First off, evolution is a monotonic process. That is, the tiger is a superior predator compared to its ancestor. If it weren't, the tiger would have gone extinct and its predecessor would still be around. Human morality, that set of culturally agreed upon norms of good and evil, comes in ebbs and flows. In the time of Caligula, everything was up for grabs. In the Victorian era, they weren't. In Weimar Germany they were. In 1950s America they weren't. Now they are. That doesn't sound like evolution to me.
Second, how would evolutionary morality actually work? Males of all species are designed to try to mate with as many females as possible in order to propagate their genes. Millenia of the ebbs and flows described above have shown that if you define good and evil from the point of view of the children, then traditional marriage is superior to hooking up. Is that where we are now? If morality was evolutionary, wouldn't you expect to see a gradual increase in marriage rates instead of this?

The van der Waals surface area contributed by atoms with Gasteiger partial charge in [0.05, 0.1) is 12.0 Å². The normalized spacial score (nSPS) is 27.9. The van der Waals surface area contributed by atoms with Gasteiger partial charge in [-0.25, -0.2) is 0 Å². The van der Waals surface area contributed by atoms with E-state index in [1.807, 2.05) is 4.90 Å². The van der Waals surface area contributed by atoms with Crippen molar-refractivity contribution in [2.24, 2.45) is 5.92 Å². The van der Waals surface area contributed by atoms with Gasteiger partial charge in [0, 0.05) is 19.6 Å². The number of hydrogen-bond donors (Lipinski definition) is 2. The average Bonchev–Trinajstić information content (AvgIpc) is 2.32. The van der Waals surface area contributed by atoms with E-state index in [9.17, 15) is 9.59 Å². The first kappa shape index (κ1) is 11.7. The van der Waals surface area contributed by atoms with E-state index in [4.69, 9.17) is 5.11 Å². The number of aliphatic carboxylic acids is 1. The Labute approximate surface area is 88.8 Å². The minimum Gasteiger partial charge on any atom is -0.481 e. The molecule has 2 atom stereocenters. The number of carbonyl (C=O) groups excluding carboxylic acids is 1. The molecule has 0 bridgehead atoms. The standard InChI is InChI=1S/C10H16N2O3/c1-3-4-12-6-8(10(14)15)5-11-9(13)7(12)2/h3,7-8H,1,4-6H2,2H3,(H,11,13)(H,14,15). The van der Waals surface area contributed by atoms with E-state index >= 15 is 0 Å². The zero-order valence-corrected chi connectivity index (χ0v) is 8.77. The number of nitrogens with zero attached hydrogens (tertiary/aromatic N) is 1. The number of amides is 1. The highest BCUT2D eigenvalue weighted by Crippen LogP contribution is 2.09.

|Illegitimacy rates in the US. Why would an inferior trait become more common?|
The illegitimacy rate shows more than just an inferior trait taking hold, it shows how the conflict between individual evolutionary behaviors and collective evolutionary behaviors is resolved in favor of the individual. The rise in illegitimacy is exactly what you'd expect to see in a culture where, for a variety of reasons, males were no longer forced to marry the mothers of their children. The species and community have no real sway at all, it's the primal instincts of the male that win out.
In short, morality doesn't behave at all like an evolutionary trait. Height, on the other hand, does.
|This is how you'd expect an evolutionary trait to behave.|